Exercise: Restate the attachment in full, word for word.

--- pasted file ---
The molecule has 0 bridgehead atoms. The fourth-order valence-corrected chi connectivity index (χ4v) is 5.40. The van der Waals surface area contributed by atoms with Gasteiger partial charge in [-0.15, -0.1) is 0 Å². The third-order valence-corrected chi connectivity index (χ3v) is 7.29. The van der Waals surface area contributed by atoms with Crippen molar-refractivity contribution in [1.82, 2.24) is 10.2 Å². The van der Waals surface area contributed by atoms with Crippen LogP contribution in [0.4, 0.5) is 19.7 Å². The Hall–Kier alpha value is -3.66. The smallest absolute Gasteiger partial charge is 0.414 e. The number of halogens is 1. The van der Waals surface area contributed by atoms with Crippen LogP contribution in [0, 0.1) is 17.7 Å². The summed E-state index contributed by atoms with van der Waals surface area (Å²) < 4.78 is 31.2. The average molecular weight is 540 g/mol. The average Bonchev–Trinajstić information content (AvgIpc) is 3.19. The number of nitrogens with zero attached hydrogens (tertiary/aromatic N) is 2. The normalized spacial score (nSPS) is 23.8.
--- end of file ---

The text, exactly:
The molecule has 0 bridgehead atoms. The fourth-order valence-corrected chi connectivity index (χ4v) is 5.40. The van der Waals surface area contributed by atoms with Gasteiger partial charge in [-0.15, -0.1) is 0 Å². The third-order valence-corrected chi connectivity index (χ3v) is 7.29. The van der Waals surface area contributed by atoms with Crippen molar-refractivity contribution in [1.82, 2.24) is 10.2 Å². The van der Waals surface area contributed by atoms with Crippen LogP contribution in [0.4, 0.5) is 19.7 Å². The Hall–Kier alpha value is -3.66. The smallest absolute Gasteiger partial charge is 0.414 e. The number of halogens is 1. The van der Waals surface area contributed by atoms with Crippen LogP contribution in [0, 0.1) is 17.7 Å². The summed E-state index contributed by atoms with van der Waals surface area (Å²) < 4.78 is 31.2. The average molecular weight is 540 g/mol. The average Bonchev–Trinajstić information content (AvgIpc) is 3.19. The number of nitrogens with zero attached hydrogens (tertiary/aromatic N) is 2. The normalized spacial score (nSPS) is 23.8.